DeKALB – The DeKalb City Council will again hear considerations Monday on whether to allow residents to raise chickens in their backyard, although City Manager Bill Nicklas doesn't recommend approval, and says the city has bigger fish to fry.
At least two aldermen, however, support the endeavor.
"As the community wrestles with a world-wide pandemic and more pressing issues of social justice and economic dislocation, this lifestyle topic is a distraction from more appropriate organization priorities," Nicklas said in city documents bringing the topic to the council.
In a social media post Saturday, 1st Ward Alderman Carolyn Morris, who is running for mayor of DeKalb in 2021, said she doesn't think Nicklas should have an opinion on the issue before the council's deliberations.
"It is not the manager's role to be giving interviews to local media taking an opposing position to a policy that is put put forth for consideration both by a commission of volunteers, the Environmental Commission, and by two council members – myself and [5th Ward Alderman] Scott McAdams," Morris said.
The meeting, set for 6 p.m. in the Yusunas Room in the basement of the DeKalb Municipal Library, 309 Oak St., will be held in person but also offer livestreaming via Channel 14 or YouTube, or via Zoom at http://shawurl.com/3dw7.
The city has for years deliberated over whether to allow an ordinance for chickens to be housed in residential neighborhoods.
In 2011, DeKalb's Environmental Commission, Planning & Zoning Commission and City Council began discussions, but the vote was rejected by the council in April 2012, documents show.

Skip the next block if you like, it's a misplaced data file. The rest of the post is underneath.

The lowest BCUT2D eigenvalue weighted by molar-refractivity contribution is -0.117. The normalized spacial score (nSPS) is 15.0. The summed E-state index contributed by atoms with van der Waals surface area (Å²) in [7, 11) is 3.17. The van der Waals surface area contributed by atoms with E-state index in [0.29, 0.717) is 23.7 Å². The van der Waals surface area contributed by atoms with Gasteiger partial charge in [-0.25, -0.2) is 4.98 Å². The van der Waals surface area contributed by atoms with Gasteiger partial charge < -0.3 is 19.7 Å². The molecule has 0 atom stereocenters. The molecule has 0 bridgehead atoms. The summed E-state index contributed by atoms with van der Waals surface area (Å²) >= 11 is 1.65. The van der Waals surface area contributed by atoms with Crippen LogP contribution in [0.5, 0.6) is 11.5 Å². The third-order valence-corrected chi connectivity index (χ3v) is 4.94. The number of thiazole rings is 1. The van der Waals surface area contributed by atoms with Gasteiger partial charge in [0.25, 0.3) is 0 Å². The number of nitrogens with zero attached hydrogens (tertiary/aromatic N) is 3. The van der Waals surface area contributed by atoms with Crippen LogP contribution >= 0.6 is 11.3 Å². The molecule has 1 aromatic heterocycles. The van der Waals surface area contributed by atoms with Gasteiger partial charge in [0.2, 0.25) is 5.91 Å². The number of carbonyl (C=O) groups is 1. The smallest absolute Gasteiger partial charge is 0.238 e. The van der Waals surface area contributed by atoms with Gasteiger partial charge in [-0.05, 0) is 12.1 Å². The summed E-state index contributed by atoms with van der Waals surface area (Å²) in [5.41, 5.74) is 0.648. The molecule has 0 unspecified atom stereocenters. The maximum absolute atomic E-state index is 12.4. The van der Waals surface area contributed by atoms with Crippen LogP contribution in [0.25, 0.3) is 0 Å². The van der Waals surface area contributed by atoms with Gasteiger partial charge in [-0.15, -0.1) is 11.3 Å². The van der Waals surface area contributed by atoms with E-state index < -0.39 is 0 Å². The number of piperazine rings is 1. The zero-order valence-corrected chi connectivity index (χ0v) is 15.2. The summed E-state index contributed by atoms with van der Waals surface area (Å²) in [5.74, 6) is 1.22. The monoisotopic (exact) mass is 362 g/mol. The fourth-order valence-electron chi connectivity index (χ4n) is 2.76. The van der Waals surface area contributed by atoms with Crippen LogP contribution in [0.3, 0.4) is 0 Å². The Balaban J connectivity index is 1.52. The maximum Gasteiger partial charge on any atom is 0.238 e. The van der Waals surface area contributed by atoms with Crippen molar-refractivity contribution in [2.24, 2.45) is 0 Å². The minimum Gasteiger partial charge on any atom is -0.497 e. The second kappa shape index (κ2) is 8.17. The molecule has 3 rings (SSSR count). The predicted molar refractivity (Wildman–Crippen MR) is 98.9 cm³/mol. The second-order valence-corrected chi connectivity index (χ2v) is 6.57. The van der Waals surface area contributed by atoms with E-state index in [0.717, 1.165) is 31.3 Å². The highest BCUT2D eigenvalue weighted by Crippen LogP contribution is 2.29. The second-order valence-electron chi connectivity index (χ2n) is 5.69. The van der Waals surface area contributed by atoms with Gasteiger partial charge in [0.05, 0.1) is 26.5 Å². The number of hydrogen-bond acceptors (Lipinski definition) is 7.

In 2018, the topic was again brought up by the environmental commission, which included an expanded proposal to allow churches and other nonresidential places, and tenants in residential neighborhoods, the opportunity to raise chickens.
In spring 2019, one of the commission's members, William Olekno, distinguished teaching professor emeritus in public health at Northern Illinois University, gave a presentation in opposition to the proposal, and the commission tabled the discussion.
Arguing against lifting the ban on raising backyard chickens, Olekno in his findings cited the potential for chickens to carry disease such as salmonella, attracting unwanted creatures such as rodents or predators, and inviting the potential for animal abandonment or cruelty if the chickens are not kept properly as reasons not to allow the animals in the city.
Olekno's paper also said that allowing chickens could set a precedent that would encourage residents to want to keep other animals in an urban setting, such as ducks, geese, goats, pigs or llamas.
In August of this year, however, commission members recommended the matter be once again forwarded to the council, which they'll take up Monday.
In his appeal against the proposal, Nicklas said the city doesn't have enough code enforcement staff or police officers who can devote time to ensuring chickens are being properly kept, documents show.
Morris said she and McAdams understand the proposal may not pass, but said cited a petition showing that 543 DeKalb residents want the opportunity to keep chickens in their backyard.
"When Scott and I decided to put this forward, we didn't think it would pass because we know most of the council members are opposed to it," Morris said. "However, I believe that it is because the manager has discouraged it and they respect him. I also respect the city manager, but I am elected to represent the people and carry out their wishes, not the manager's. The manager has no place getting involved in policy matters like this. Council needs to think for themselves and listen to the electorate."
This article has been updated to include the proper start time to tonight's DeKalb City Council meeting, at 6 p.m. The Daily Chronicle regrets the error.